Typically, when a business collapses, the government or other businesses and financial institutions offer money to help them recover. Especially if the business has a lot of people and their interests involved, the government provides some kind of a financial aid, either to be reimbursed or not reimbursed. Such action is called “bail out”. One of the most well-known examples of bail out would be the one during the US financial crisis in 2008. When the banks and several companies collapsed and went bankrupt, the government provided nearly USD700 billion to help them recover. On top of saving these institutions, there were far too many people affected by the crisis that governmental aid was necessary.
Bail out is not only restricted to businesses and corporations. It can also be used when a country is in a severe financial crisis. When a country faces a severe debt crisis and is not able to pay back, it may get some help from other nations or international financial organizations like the International Monetary Fund (IMF). When bail out begins, money is either lent or given for the country or company to use to get out of the crisis. After sometime, when it recovers to a certain degree in which its financial providers feel that it could become more independent, especially in terms of employment and the overall management, it is then left to operate on its own.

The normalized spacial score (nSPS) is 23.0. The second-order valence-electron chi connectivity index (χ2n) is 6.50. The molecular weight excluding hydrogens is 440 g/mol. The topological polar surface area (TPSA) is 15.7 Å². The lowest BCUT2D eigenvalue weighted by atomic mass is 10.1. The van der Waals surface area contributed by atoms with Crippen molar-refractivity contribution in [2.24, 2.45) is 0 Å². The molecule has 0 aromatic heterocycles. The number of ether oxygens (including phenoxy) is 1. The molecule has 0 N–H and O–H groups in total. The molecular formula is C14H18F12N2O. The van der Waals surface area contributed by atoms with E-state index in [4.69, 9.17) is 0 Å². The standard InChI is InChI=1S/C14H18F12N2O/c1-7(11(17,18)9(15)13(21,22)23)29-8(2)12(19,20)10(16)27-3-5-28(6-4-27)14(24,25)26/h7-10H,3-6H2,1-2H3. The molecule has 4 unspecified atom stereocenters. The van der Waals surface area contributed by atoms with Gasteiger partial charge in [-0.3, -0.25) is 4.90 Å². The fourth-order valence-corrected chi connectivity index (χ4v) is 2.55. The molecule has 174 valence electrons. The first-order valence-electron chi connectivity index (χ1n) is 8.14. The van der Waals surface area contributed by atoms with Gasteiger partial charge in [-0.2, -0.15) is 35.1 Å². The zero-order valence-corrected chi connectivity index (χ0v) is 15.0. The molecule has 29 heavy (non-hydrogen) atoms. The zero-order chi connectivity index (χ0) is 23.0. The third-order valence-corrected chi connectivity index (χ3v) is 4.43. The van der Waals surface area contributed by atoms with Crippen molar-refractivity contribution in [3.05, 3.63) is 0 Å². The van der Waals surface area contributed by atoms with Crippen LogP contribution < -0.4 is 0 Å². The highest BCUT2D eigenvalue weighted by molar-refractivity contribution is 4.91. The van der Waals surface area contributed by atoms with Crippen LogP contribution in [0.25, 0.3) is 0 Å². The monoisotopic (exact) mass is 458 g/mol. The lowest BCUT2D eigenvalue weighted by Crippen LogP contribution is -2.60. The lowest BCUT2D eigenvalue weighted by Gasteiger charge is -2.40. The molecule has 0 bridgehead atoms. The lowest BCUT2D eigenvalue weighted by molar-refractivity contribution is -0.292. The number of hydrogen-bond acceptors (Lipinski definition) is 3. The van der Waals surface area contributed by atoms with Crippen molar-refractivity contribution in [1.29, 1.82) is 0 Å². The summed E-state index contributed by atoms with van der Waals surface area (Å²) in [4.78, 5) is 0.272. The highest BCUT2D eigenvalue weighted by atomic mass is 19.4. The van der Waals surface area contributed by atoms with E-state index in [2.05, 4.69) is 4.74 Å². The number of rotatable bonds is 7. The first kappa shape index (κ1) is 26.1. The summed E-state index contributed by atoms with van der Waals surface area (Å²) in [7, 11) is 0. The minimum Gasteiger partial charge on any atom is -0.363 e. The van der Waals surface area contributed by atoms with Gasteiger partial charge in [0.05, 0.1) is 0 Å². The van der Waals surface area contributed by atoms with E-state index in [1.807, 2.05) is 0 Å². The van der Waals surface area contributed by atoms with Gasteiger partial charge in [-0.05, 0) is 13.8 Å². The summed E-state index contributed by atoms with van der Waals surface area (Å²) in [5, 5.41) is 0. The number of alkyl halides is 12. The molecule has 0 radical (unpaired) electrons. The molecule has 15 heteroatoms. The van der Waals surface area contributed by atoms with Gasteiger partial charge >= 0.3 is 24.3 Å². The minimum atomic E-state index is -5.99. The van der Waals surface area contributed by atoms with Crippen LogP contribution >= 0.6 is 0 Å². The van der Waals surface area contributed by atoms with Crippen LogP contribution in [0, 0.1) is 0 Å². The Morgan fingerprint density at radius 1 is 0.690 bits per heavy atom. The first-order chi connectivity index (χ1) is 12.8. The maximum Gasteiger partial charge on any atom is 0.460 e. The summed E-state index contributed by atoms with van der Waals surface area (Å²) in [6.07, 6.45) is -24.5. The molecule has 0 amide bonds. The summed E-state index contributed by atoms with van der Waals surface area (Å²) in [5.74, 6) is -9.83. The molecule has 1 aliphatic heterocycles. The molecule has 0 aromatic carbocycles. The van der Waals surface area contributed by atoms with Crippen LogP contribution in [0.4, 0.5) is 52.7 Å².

The Greek debt crisis has been an ongoing issue for some time. As a member of the Euro Zone, European Union members came together to offer bail out. As Greece faced financial crisis, the whole EU was affected in terms of currency rate. Its currency value depreciated, although the crisis was not the only contribution to such happening.
As there is a vast network of intertwined interests, bail out not only rescues a business or a country alone, but also may reduce the impact received by other institutions or countries. Although not always successful, it can make a business or a country profitable again. From the crisis to its recovery, the bailed out member may contribute to the economy even more actively.